|Image Credit: Twitter.|
There is no denying that Twitter is an amazing communication tool, but is it a branding tool? To answer that question, all we have to do is recall that famous tweet by Oreo from last year’s Super Bowl game.
The lights may have gone out on the game, but the Twitterverse has never been brighter. Humor, creativity, and engagement filled everyone’s streams. We laughed with Oreo, Walgreens, Lowe’s, Audi, Tide, and PBS. It was clear that many big names in the worlds of food, pharmacy, home improvement, automotive, consumer products, and public television understood the impact of a few carefully chosen words in social media.
So, does your business think in 140 characters, or more like 110 or 120? Does your business respond to comments by others? Do you invite comments about your products or services by customers and prospective customers? How quickly do you respond to tweets? Do you thank members of the Twitterverse who engage with you? And what about tweeps who mention your brand on Follow Friday – how do you show your gratitude? And let’s not forget the use of hashtags – how often do you use them?
Here were my favorite tweets from last year’s Super Bowl:
Power out? No problem. [Photo: You can still dunk in the dark.]
Hey dome operators at the Big Game, there are a few Lowe’s nearby if you need some generators.
This might be a good time to think about alternative programing. #SuperBowlBlackOut
As you integrate Twitter into your overall marketing strategy, don’t ever forget why these tweets had impact and how they addressed the circumstances of the moment. Also consider how aligned these tweets’ messaging was to the brands’ overall messaging.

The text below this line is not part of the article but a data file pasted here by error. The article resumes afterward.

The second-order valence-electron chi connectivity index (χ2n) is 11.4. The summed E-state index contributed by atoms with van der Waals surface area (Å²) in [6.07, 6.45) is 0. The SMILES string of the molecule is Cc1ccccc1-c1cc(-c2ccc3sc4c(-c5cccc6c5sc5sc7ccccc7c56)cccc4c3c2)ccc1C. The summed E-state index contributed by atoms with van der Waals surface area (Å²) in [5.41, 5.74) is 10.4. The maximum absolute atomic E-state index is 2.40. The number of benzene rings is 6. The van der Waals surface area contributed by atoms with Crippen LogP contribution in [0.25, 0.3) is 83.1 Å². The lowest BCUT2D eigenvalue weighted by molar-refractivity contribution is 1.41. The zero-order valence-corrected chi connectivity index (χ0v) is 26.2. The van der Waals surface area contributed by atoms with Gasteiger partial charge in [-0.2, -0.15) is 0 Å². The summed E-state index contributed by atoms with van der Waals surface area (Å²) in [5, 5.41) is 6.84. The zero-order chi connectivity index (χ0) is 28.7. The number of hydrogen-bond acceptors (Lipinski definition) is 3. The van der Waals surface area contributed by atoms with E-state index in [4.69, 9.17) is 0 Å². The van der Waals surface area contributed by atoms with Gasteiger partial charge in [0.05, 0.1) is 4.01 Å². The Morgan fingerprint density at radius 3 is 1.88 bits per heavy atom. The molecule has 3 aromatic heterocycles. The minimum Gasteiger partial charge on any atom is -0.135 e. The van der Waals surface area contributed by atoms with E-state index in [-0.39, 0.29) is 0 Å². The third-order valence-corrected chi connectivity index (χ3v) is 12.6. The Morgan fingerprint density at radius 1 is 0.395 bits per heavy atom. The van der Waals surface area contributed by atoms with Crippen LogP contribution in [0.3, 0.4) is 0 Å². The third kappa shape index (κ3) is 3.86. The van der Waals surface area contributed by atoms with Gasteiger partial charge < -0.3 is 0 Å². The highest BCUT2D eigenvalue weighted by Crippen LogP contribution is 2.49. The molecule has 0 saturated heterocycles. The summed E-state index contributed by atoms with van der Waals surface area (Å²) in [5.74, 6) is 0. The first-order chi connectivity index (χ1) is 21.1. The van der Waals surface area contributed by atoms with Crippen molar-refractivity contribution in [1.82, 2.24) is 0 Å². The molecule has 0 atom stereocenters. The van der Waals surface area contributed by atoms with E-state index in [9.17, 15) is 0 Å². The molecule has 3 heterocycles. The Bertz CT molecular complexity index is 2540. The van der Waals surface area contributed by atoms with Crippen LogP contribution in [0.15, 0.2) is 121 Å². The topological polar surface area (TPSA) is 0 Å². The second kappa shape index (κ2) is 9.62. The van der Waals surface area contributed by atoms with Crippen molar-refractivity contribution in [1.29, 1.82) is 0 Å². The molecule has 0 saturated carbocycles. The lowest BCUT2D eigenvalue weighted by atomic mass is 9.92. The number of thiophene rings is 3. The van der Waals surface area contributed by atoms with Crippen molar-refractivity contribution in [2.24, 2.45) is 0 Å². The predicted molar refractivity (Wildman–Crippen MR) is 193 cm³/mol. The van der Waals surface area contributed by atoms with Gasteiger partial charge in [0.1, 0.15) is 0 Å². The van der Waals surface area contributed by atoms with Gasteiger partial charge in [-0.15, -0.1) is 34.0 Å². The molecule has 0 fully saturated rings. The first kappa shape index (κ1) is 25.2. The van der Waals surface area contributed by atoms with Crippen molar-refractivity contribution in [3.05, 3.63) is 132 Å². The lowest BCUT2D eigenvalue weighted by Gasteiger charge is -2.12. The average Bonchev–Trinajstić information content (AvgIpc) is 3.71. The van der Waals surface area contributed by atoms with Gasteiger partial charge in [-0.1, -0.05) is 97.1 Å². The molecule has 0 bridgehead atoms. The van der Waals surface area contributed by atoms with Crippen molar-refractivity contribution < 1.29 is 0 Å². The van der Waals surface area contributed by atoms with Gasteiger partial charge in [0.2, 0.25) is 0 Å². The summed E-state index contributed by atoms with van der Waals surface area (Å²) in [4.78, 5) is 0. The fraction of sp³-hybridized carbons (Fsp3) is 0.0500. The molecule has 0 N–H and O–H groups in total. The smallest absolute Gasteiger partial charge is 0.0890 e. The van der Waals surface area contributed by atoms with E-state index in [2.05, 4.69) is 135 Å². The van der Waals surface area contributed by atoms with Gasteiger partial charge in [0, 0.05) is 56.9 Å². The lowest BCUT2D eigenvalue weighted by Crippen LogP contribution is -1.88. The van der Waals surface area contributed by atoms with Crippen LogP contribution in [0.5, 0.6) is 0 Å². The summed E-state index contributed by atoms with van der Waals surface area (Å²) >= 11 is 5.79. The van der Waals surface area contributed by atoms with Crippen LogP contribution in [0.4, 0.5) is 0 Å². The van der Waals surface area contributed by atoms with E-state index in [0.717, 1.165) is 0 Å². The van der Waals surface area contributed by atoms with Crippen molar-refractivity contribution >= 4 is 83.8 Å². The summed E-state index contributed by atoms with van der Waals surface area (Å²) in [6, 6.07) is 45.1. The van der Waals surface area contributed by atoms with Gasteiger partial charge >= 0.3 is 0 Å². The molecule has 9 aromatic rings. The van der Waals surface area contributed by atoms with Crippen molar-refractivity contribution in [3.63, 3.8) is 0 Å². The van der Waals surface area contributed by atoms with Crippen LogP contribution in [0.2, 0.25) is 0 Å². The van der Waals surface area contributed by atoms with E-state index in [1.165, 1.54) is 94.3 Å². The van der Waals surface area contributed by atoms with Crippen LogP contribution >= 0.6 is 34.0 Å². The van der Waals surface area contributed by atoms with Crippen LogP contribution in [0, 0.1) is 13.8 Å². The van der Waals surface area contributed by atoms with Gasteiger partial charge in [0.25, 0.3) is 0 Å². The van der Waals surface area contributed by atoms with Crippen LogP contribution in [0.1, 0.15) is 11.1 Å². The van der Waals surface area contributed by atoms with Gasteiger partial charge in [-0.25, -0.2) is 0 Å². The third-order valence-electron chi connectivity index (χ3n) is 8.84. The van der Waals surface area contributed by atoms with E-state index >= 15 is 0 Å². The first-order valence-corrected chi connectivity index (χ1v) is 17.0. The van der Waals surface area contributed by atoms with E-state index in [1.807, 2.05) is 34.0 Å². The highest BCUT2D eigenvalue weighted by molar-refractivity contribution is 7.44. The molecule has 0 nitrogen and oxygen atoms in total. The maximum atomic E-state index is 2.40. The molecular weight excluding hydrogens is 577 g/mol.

How should you spend your time on Twitter? Plan your time strategically:
 Develop a Twitter plan – include goals for engagement, a calendar for content, and a schedule for time commitments.
 Craft your brand’s and/or company’s official voice – depending on industry, this may be formal, informal, or conversational.
 Decide who will tweet on behalf of your company and use initials (if many people tweet) so that followers will know who is tweeting (the initials should clearly correspond to full names in the “About Section”).
 Engage your audience or followers – ask questions, offer coupons, use polls, etc. – and respond to each person individually if possible.
 Decide how you will handle customer complaints – and be consistent.
Above all, be true to your brand. Don’t tweet content that you wouldn’t include in your annual report or share on your company’s blog or website. Remember, your Twitter account may be part of the social media landscape, but it’s just as much a reflection of your brand as any other piece of the marketing pie.
But because Twitter exists in real time, your reach can be, and is, immediate – which sets this tool apart from all of your other marketing efforts. Use this difference to your advantage – and don’t ever forget Oreo’s tweet.
Do you have a favorite tweet to share?
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